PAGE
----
JUAC’s Priorities for Asbestos in Schools and Colleges

The Joint Union Asbestos Committee (JUAC) is a non-party political group that seeks to protect education workers and children from the dangers of asbestos by raising awareness and campaigning for improved asbestos management in schools.

Twenty years on from the ban of asbestos, asbestos in schools remains a national problem, with the latest DfE figures estimating that 83.5% of schools in England contain asbestos.[1]  As such significant Government investment is needed to fund the phased removal of asbestos from all school buildings, with the priority being given to those schools where the asbestos is considered to be most dangerous or damaged.

During 2017 there were 27 teaching professional deaths and 7 support staff deaths in Great Britain.  Since 1980 at least 380 teaching professionals have died from mesothelioma, a cancer associated solely with exposure to asbestos. Between 2003 and 2017, 8 school secretaries, 10 nursery nurses, 31 teaching assistants and 22 midday assistants died of mesothelioma. 

Educational buildings are unlike other workplaces because the majority of their occupants are children who are known to be more vulnerable to asbestos exposure.  Also much of the asbestos in educational buildings is in locations accessible to staff and pupils.  In 2013 the Government’s Committee on Carcinogenicity[2] set out that a child exposed to asbestos at age five, is five times more likely to develop mesothelioma than an adult exposed at age 30.

In addition, it is much more difficult to manage asbestos in schools than in other workplaces. This is because normal school activities routinely disturb asbestos. Much of the asbestos in schools is old and in a deteriorating condition, this makes it even harder, or even impossible to avoid fibres being released.

In July 2019, the Department published its long-awaited findings of the Asbestos Management Assurance Process (AMAP) survey. Whilst this has provided a greater understanding of the situation in schools than previously, the voluntary survey still fails to provide the coherent picture that the Government, who is ultimately responsible for the school estate, needs. Future surveys must be mandatory and the full findings shared in a spirit of openness.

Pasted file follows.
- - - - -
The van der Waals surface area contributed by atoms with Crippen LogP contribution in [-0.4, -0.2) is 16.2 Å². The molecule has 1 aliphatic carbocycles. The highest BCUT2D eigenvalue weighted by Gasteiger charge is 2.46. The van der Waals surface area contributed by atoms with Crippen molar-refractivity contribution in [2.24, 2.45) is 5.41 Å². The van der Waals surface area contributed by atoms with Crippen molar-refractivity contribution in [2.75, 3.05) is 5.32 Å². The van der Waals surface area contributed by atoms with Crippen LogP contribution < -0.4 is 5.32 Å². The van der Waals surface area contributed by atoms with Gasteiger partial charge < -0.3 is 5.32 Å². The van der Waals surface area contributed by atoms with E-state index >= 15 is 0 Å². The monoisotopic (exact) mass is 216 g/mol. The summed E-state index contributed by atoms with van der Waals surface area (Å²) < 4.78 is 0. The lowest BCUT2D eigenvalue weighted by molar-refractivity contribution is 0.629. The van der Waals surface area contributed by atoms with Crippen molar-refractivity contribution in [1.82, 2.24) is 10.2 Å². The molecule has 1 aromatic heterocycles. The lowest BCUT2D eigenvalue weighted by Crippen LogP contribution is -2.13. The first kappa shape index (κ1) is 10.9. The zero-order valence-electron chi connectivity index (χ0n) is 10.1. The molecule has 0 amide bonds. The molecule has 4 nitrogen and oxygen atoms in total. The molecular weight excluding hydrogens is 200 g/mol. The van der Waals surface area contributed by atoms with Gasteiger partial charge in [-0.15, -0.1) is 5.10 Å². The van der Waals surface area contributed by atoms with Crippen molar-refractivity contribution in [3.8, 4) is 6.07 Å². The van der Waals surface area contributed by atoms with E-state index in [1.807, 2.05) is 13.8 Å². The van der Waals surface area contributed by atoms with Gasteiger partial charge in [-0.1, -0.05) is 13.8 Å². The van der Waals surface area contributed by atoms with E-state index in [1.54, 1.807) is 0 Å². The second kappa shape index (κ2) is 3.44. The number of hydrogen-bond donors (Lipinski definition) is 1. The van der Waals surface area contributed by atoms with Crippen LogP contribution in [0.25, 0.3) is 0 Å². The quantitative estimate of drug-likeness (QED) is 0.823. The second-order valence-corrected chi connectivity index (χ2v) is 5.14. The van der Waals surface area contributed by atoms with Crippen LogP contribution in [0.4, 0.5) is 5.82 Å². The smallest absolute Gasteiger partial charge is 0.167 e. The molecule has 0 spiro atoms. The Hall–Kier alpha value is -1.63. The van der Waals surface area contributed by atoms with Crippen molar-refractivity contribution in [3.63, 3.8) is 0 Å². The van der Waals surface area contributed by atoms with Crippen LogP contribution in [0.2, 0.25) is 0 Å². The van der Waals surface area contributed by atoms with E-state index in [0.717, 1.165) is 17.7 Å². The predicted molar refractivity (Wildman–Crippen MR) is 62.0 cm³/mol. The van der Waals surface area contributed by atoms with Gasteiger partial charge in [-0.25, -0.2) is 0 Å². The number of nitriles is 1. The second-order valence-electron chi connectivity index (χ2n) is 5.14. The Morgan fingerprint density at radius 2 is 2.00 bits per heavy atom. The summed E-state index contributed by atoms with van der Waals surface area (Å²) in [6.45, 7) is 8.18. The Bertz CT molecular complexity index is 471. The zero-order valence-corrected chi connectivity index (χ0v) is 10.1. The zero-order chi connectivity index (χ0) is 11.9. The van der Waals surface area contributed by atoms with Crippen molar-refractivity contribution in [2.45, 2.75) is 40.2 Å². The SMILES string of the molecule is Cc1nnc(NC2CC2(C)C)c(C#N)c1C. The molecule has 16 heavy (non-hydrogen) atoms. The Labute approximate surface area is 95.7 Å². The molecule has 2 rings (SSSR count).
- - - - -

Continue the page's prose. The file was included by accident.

JUAC believes that the 2019 General Election represents an opportunity for all political parties to make a clear commitment to making our schools safe from the dangers of asbestos.

JUAC calls on all political parties to include the following commitments in their manifesto:

  1. To collect and share data centrally on the extent, type and condition of all asbestos in schools.
  2. To use this data to develop a programme for the phased removal of all asbestos in educational establishments, starting with the most dangerous first, with completion no later than 2028.
  3. To provide adequate capital funding for all asbestos to be removed via this national programme. 
  4. In line with commitments made by the Government in the 2015 Asbestos Policy Review to prioritise the development of school specific risk assessments, asbestos air tests and environmental levels which take into account the vulnerability of children to asbestos exposure.
  5. To support duty holders by providing funded mandatory training, and adequate support and funding from the Government for asbestos management and removal.   
  6. To support duty holders to provide information about the presence and condition of asbestos in their school(s) and the steps being taken to manage it to stakeholders, including staff and parents.

[1] https://assets.publishing.service.gov.uk/government/uploads/system/uploads/attachment_data/file/817525/AMAP_Report_2019.pdf

[2] https://assets.publishing.service.gov.uk/government/uploads/system/uploads/attachment_data/file/315919/vulnerability_of_children_to_asbestos.pdf